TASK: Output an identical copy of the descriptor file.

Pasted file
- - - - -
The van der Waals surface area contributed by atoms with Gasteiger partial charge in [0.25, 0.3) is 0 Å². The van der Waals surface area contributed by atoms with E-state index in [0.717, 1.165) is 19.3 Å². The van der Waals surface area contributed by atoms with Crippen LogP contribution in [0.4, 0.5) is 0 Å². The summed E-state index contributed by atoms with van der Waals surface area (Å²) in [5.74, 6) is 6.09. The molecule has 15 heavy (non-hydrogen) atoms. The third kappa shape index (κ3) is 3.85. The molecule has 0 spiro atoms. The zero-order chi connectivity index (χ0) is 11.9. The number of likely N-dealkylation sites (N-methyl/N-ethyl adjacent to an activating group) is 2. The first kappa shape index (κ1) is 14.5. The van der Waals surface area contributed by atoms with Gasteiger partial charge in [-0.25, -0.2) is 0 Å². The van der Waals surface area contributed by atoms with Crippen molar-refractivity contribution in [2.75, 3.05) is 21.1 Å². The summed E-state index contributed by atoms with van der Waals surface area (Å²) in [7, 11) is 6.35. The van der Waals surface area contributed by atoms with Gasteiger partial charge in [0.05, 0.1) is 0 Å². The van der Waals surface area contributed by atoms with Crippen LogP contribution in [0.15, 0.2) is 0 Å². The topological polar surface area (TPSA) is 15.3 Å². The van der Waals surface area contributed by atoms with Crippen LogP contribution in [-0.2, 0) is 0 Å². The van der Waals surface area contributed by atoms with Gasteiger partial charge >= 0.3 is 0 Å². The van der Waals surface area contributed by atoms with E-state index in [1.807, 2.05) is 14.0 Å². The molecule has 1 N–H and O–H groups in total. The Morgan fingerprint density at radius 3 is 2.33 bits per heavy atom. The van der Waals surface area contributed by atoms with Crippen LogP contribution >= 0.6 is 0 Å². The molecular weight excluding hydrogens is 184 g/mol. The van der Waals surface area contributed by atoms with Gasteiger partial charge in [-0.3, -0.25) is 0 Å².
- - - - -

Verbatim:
The van der Waals surface area contributed by atoms with Gasteiger partial charge in [0.25, 0.3) is 0 Å². The van der Waals surface area contributed by atoms with E-state index in [0.717, 1.165) is 19.3 Å². The van der Waals surface area contributed by atoms with Crippen LogP contribution in [0.4, 0.5) is 0 Å². The summed E-state index contributed by atoms with van der Waals surface area (Å²) in [5.74, 6) is 6.09. The molecule has 15 heavy (non-hydrogen) atoms. The third kappa shape index (κ3) is 3.85. The molecule has 0 spiro atoms. The zero-order chi connectivity index (χ0) is 11.9. The number of likely N-dealkylation sites (N-methyl/N-ethyl adjacent to an activating group) is 2. The first kappa shape index (κ1) is 14.5. The van der Waals surface area contributed by atoms with Gasteiger partial charge in [-0.25, -0.2) is 0 Å². The van der Waals surface area contributed by atoms with Crippen molar-refractivity contribution in [2.75, 3.05) is 21.1 Å². The summed E-state index contributed by atoms with van der Waals surface area (Å²) in [7, 11) is 6.35. The van der Waals surface area contributed by atoms with Gasteiger partial charge in [0.05, 0.1) is 0 Å². The van der Waals surface area contributed by atoms with Crippen LogP contribution in [0.15, 0.2) is 0 Å². The topological polar surface area (TPSA) is 15.3 Å². The van der Waals surface area contributed by atoms with Crippen LogP contribution in [-0.2, 0) is 0 Å². The van der Waals surface area contributed by atoms with Gasteiger partial charge >= 0.3 is 0 Å². The van der Waals surface area contributed by atoms with E-state index in [1.807, 2.05) is 14.0 Å². The molecule has 1 N–H and O–H groups in total. The Morgan fingerprint density at radius 3 is 2.33 bits per heavy atom. The van der Waals surface area contributed by atoms with Crippen LogP contribution >= 0.6 is 0 Å². The molecular weight excluding hydrogens is 184 g/mol. The van der Waals surface area contributed by atoms with Gasteiger partial charge in [-0.3, -0.25) is 0 Å².